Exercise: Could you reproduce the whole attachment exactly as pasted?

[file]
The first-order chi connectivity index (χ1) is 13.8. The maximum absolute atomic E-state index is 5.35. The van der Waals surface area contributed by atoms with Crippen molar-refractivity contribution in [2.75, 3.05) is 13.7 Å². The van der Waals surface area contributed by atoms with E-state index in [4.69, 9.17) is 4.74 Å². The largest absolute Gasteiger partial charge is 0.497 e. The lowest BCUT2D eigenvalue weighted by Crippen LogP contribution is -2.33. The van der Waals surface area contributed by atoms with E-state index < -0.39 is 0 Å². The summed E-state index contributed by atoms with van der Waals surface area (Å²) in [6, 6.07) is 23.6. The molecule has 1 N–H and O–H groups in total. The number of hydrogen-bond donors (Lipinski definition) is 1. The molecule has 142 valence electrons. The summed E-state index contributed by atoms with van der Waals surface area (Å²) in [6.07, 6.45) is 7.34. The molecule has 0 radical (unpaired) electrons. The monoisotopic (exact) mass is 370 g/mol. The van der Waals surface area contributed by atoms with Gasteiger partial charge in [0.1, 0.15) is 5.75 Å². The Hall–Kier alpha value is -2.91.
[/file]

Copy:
The first-order chi connectivity index (χ1) is 13.8. The maximum absolute atomic E-state index is 5.35. The van der Waals surface area contributed by atoms with Crippen molar-refractivity contribution in [2.75, 3.05) is 13.7 Å². The van der Waals surface area contributed by atoms with E-state index in [4.69, 9.17) is 4.74 Å². The largest absolute Gasteiger partial charge is 0.497 e. The lowest BCUT2D eigenvalue weighted by Crippen LogP contribution is -2.33. The van der Waals surface area contributed by atoms with E-state index < -0.39 is 0 Å². The summed E-state index contributed by atoms with van der Waals surface area (Å²) in [6, 6.07) is 23.6. The molecule has 1 N–H and O–H groups in total. The number of hydrogen-bond donors (Lipinski definition) is 1. The molecule has 142 valence electrons. The summed E-state index contributed by atoms with van der Waals surface area (Å²) in [6.07, 6.45) is 7.34. The molecule has 0 radical (unpaired) electrons. The monoisotopic (exact) mass is 370 g/mol. The van der Waals surface area contributed by atoms with Gasteiger partial charge in [0.1, 0.15) is 5.75 Å². The Hall–Kier alpha value is -2.91.